Chef Yogi of FLOUR® Restaurant Malaysia levelled up Indian culinary that pursues flavours of the future


“FLOUR® is for everyone, and we want to celebrate the heritage of every Indian region.” – Chef-proprietor Yogesh Upadhyay

Kuala Lumpur – Any culinary tradition is an accretion of ideas and techniques shaped by the moment in which they were first introduced. Food, after all, is woven through stories that evolve over time. As such, flavours have been augmented by ingredients available at the time and modified to suit the local tongue. Indian food, in general, has catered to a palate that prefers the spicy heat of chillies alongside heavy,  enthusiastic seasoning. After all, Malaysians love all things spicy and flavourful. 

To dine is to participate in culinary history and, even more so, to seek the possibility of evolution through discovery, whether by chance or on purpose. Here then, FLOUR®, is the latter.

A first of its kind in the world to introduce French-Indian cuisine, this restaurant is on a quest to broaden the spectrum of Indian flavours using the classic complexities of French culinary techniques in an attempt to redress the difficulties in balancing spices, dusting the cobwebs off traditional Indian cuisine and breathing new beginnings into how Indian cuisine is perceived as a whole. 

Chef-proprietor Yogesh Upadhyay, an Indian native with roots in the north-west State of Rajasthan believes in shifting the narrative and exploring the entirety of India and the rich diversity of flavours and cooking techniques each region offers.

Yogesh, more fondly known as Yogi, and his team take cues from the heritage and traditions of the North, South, East and West, indiscriminately, end-to-end, on a personal pursuit to level up Indian culinary that’s future-forward in its outlook. His creations are about interweaving stories of the past with contemporary applications, guided by a set of principles to honour the history of these dishes and curating them into a menu served in FLOUR® today. 

From the Rajasthan menu, Gatta Kadhi

“I am here to make food irrespective of rank, origin, and background. FLOUR® is for everyone, and we want to celebrate the heritage of every Indian region.” he says. Coming from a lineage of Rajasthani elite and having to rebuild again from nothing, this rare upbringing has fuelled Yogi to raise the bar in broadening the offerings of Indian cuisine in Malaysia while at the same time celebrating the rich culture of Eastern flavours we have to offer.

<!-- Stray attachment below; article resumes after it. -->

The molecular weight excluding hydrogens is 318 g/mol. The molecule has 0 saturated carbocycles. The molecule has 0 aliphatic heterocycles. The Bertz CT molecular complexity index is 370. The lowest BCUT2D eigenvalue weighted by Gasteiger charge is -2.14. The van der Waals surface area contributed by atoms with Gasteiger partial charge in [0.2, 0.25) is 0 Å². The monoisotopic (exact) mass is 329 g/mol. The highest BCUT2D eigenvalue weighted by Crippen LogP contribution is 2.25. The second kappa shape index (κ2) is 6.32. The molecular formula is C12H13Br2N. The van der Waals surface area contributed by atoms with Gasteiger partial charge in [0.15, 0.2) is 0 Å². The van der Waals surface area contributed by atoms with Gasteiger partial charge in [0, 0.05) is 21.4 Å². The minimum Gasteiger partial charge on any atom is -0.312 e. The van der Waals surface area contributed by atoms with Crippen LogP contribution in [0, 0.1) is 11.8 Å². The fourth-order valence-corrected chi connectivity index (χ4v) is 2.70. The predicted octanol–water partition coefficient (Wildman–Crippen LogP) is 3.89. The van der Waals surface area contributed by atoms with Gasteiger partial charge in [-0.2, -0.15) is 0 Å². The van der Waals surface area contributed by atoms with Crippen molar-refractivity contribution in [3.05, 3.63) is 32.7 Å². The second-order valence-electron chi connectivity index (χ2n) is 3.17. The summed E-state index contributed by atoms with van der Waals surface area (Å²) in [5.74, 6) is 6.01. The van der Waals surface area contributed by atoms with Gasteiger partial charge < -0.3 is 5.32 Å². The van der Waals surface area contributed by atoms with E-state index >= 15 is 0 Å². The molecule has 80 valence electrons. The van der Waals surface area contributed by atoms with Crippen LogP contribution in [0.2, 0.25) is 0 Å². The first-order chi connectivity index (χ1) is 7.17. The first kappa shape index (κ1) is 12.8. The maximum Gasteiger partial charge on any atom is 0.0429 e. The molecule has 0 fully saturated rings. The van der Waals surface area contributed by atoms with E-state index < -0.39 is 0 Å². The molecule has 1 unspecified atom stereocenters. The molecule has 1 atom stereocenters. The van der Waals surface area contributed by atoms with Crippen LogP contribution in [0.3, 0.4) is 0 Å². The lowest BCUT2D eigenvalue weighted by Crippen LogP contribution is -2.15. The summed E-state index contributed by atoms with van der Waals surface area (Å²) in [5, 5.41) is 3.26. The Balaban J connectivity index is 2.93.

Having found a home in Malaysia with his beloved wife and business partner, Natasha Ng, it stirred up a calling within himself to educate and elevate the Indian food scene in Kuala Lumpur. Speaking to him and Natasha, one could not help but be drawn by their sincerity, passion, and integrity in all that they do. 

Dining at FLOUR® is not just about consuming the food. Diners will be whisked away on a journey as Yogi moves from table to table, sharing stories of his creations. It gives him  absolute delight to share about his process and for guests to take interest in the dishes he has created and the flavour journey they are to embark on. 

Chef Yogi going table to table, explaining his menu. “It is my quest to share with our guests and our local community what we are trying to accomplish here.” – Chef Yogi. 

“When you are pursuing something extraordinary, something unfamiliar, it will take time for people to come to acceptance,” he says. 

As we move ahead with the future in sight, I hope that people will be encouraged to explore and find that Indian cuisine is more than what we know; it is varied, refined, spiritual, balanced, and can be elevated to greater heights.